Houthi rebels launch their biggest assault yet on Red Sea shipping

A coordinated large escale assault by Yemen’s Houthi rebels on international shipping in the Red Sea was successfully repelled by UK and US naval forces, the UK defence secretary announced.

The largest attack yet by Yemen’s Houthi rebels on shipping in the Red Sea was thwarted by UK and US naval forces, according to the UK defence secretary.

The rebels, who are purportedly supported by Iran, fired at least 21 drones and missiles during the night, the US military said.Carrier-based planes and four warships intercepted them, it added.

There were no reports of injuries or damage.The Houthis have not responded, but they have previously targeted ships in relation to the conflict in the Gaza Strip.They have alleged – often without evidence – that the ships had ties to Israel.The US military’s Central Command said it was the 26th attack since 19 November.

Around 21:15 local time (18:15 GMT), the rebels launched Iranian-made one-way attack drones, anti-ship cruise missiles and anti-ship ballistic missiles from areas under their control in Yemen towards international shipping lanes in the southern Red Sea, it added.

F/A-18 planes from the aircraft carrier USS Dwight D Eisenhower, which is stationed in the Red Sea, and four destroyers, the USS Gravely, USS Laboon, USS Mason and HMS Diamond, shot down 18 drones, two cruise missiles and one ballistic missile.

HMS Diamond destroyed seven Houthi drones using its Sea Viper missiles and guns, a British defence source told the BBC. Each missile costs more than £1m ($1.3m).

“The UK and its allies have already stated that these unlawful attacks are totally unacceptable and the Houthis will face the consequences if they continue,” UK Defence Secretary Grant Shapps said in a statement. “We will take the necessary action to protect innocent lives and the global economy,” he added.

A week ago, the US, UK and 10 other countries – including Germany, Italy, Australia, Bahrain and Japan – issued a joint statement that was seen as a warning of military action against Houthi targets in Yemen, such as where missiles are kept and launched. They said the attacks were “a direct threat to the freedom of navigation that is the foundation of global trade in one of the world’s most vital waterways”.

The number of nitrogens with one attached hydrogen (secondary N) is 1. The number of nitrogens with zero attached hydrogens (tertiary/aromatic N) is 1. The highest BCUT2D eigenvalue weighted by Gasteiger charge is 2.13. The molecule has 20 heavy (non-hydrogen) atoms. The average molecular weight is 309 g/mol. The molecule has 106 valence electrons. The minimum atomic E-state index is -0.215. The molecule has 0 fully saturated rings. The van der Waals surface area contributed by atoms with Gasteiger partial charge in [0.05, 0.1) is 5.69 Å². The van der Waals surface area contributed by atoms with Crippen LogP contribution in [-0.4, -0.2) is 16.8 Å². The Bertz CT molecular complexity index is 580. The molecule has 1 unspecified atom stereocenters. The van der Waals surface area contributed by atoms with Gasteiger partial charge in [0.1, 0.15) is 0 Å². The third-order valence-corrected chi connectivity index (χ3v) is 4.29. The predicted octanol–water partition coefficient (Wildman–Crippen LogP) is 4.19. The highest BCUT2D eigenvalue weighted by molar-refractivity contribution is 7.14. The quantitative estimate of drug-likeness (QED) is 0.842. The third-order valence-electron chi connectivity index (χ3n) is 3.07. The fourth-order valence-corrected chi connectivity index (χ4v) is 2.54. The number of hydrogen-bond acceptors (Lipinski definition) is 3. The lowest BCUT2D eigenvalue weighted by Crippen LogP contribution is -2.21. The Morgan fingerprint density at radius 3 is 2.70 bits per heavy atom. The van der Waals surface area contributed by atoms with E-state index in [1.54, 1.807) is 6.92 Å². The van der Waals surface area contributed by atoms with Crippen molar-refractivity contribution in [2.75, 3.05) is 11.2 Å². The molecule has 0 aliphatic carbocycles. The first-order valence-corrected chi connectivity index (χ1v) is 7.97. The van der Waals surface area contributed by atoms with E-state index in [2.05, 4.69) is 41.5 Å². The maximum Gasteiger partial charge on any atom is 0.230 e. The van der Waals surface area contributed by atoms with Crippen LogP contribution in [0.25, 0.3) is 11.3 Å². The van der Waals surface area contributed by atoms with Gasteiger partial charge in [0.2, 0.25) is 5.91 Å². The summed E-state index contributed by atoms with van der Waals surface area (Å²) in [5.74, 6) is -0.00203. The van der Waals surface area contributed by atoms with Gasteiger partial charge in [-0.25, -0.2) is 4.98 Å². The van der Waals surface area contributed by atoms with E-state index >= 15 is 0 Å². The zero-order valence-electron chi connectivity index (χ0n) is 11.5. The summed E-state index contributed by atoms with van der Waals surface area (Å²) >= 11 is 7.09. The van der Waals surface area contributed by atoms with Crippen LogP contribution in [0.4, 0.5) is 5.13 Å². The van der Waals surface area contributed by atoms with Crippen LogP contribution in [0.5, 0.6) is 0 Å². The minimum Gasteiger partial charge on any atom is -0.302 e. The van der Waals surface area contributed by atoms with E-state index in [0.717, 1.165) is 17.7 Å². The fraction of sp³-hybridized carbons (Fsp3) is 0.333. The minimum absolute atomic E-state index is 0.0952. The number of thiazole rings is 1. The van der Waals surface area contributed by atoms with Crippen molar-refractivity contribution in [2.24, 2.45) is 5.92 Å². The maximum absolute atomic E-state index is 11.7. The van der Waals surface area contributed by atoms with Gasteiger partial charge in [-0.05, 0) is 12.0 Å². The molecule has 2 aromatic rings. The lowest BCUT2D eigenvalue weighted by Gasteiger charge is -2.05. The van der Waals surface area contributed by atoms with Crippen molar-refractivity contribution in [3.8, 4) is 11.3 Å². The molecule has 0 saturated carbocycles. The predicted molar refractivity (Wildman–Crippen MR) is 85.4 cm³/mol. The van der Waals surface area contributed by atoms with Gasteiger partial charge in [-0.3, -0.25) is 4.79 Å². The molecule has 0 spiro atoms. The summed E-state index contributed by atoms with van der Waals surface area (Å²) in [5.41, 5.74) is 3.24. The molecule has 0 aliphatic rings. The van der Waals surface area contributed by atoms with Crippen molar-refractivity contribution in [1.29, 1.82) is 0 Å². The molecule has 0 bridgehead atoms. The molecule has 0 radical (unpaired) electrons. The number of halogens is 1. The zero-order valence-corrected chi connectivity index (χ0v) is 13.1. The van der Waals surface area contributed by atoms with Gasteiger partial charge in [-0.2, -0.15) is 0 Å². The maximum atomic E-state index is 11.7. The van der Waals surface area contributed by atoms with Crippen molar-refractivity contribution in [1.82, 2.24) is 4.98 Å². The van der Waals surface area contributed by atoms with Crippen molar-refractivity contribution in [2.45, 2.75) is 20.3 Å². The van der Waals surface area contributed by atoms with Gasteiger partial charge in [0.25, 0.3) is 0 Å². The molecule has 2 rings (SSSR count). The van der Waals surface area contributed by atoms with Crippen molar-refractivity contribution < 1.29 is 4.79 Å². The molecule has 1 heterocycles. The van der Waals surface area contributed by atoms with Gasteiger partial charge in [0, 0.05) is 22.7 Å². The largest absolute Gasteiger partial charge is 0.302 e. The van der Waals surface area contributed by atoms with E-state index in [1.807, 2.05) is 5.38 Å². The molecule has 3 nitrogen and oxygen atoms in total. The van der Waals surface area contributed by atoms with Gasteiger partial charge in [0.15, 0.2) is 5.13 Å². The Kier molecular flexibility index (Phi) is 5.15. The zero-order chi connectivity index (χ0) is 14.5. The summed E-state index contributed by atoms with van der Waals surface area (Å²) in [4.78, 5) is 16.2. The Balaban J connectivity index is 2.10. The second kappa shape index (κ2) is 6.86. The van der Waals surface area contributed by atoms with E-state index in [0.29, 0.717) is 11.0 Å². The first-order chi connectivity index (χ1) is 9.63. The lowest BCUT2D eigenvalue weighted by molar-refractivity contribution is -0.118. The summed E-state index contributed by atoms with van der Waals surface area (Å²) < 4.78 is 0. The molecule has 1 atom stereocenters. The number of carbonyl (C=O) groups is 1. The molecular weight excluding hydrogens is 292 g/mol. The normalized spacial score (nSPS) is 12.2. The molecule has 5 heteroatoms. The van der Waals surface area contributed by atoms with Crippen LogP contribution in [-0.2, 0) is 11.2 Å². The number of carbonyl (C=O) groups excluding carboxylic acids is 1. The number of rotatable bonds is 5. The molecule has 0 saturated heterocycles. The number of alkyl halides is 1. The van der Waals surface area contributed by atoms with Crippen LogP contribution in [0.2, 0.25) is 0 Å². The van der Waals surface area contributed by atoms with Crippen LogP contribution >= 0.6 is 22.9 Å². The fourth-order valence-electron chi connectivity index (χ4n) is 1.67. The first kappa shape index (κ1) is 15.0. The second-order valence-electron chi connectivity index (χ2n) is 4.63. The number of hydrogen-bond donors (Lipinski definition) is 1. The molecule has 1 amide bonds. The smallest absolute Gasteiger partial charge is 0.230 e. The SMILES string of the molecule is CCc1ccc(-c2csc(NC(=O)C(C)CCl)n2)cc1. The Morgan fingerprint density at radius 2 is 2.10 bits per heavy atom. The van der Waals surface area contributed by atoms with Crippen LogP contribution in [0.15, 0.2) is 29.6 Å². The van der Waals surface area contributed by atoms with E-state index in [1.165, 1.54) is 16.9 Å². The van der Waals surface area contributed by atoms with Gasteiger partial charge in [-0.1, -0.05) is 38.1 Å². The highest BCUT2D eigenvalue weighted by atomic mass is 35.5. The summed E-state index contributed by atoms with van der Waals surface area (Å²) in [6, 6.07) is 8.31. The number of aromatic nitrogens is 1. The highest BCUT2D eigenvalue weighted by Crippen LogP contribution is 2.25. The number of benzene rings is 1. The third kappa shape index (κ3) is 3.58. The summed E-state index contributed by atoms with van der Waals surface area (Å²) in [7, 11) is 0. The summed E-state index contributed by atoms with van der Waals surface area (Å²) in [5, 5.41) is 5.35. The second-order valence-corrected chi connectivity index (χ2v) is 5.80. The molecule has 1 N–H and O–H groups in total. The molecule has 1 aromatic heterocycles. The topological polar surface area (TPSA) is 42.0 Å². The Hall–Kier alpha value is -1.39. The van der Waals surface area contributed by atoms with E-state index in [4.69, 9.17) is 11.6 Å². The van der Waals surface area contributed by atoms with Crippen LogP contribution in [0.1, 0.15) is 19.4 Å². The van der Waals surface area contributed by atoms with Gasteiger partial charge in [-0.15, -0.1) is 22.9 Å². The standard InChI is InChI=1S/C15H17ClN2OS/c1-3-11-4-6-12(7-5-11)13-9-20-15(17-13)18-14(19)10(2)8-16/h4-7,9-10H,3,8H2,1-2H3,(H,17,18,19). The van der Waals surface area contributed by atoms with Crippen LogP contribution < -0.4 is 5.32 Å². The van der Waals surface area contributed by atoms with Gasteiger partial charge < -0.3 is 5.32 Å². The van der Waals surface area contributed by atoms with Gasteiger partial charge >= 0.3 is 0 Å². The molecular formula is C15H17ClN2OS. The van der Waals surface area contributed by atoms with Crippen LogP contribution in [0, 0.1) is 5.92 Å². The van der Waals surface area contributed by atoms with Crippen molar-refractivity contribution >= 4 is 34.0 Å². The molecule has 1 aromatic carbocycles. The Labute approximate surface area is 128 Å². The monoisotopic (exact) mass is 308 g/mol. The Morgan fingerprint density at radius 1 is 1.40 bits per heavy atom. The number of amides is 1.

Nearly 15% of global seaborne trade goes through the Red Sea, which connects the Mediterranean and the Suez canal and is the shortest shipping route between Europe and Asia. The concern is that fuel prices will increase and supply chains will be disrupted.

The International Chamber of Shipping says 20% of the world’s container ships are now bypassing the Red Sea and using the much longer route around the southern tip of Africa instead. The Houthis say they have been targeting ships owned by or bound for Israel to show their solidarity with the Palestinian group Hamas since the war in Gaza began in October.

On Friday, the foreign ministry of the Houthi-run government in Sanaa dismissed the Western allies’ statement and claimed navigation was “totally safe” in the Red Sea “except for ships headed for ports in occupied Palestine”. “This is a humanitarian measure in response to the brutal acts committed by the Zionist entity [Israel] against civilians in Gaza,” it said, adding that the position would not change “until the end of the cruel siege” of the Palestinian territory.

The Houthis, formally known as the Ansar Allah (Partisans of God), started as a movement that defended Yemen’s Zaidi Shia Muslim minority. In the early 2000s, they waged a series of rebellions against the Yemeni government to seek more autonomy for their northern stronghold on the border with Saudi Arabia. In 2014, the Houthis took over the capital, Sanaa.

They captured large parts of western Yemen the next year, leading to a Saudi-led coalition intervening to support the internationally-recognised Yemeni government. The resulting war has reportedly killed more than 150,000 people and left 21 million others in need of humanitarian aid.

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